British, 1859 - 1928
The Death of Procris
Exhibited at the Royal Academy in 1889. This picture is based on the myth of Cephalus and Procris. From Henrietta Rae, pp52-54:
"The moment chosen for illustration is that when the fatal dart shot by Cephalus has pierced the bosom of the loving, jealous daughter of Erechtheus, who in her search for her supposed rival has thus drawn death upon herself through the medium of her husband's hands. Procris has sunk to earth with one hand clasped to her wounded breast; she lies across the foreground of the picture with her back to the spectator, leaning heavily on her right hand; her beautiful face raised in grief and pain to Heaven is seen in profile. On the left of the picture the figure of Cephalus is seen breaking madly through the forest growth, with terror in his eyes as he realises the quarry brought down by his shot at a venture.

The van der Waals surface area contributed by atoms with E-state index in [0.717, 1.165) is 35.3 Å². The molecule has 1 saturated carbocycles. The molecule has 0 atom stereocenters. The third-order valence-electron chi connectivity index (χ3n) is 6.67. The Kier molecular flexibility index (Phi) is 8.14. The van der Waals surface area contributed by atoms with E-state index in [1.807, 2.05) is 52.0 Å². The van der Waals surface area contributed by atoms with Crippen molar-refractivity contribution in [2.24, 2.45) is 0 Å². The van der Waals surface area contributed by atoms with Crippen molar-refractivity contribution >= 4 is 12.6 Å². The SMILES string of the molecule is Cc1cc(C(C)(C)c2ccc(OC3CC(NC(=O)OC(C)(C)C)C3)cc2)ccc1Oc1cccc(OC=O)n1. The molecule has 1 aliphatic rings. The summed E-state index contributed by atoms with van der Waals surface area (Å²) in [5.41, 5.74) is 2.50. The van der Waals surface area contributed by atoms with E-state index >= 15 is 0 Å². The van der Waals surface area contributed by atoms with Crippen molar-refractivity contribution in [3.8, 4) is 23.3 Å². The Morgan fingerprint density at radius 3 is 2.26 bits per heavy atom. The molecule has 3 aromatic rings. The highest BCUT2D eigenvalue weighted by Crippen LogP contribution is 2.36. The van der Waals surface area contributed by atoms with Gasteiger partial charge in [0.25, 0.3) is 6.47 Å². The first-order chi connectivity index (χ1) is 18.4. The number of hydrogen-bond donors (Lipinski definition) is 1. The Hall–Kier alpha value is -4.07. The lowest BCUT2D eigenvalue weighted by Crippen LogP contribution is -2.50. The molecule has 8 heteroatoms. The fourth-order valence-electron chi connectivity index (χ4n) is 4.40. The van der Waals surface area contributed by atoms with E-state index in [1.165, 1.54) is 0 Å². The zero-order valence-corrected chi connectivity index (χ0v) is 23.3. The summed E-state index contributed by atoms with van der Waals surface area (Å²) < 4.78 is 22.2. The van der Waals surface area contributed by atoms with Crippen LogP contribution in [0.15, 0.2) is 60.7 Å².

The progress of "The Death of Procris" was being carefully followed by the academic neighbours, friends and advisers... Leighton [suggested] that a small figure should be modelled in clay. "It's the only way out of it," he said. "Work from the living model and get it cast, as I do. Have the arms cast separately so that you can arrange miniature draperies on the figure.
Here Mr. Normand came to the rescue... and he set to work to model the "Procris".
The background of the picture was painted at Coldharbour, but the foliage through which Cephalus is forcing his way was studied from nut saplings which grew in Holland Park."
Primary source: 'Henrietta Rae (Mrs. Ernest Normand)' by Arthur Fish, Cassell and Company, 1905.
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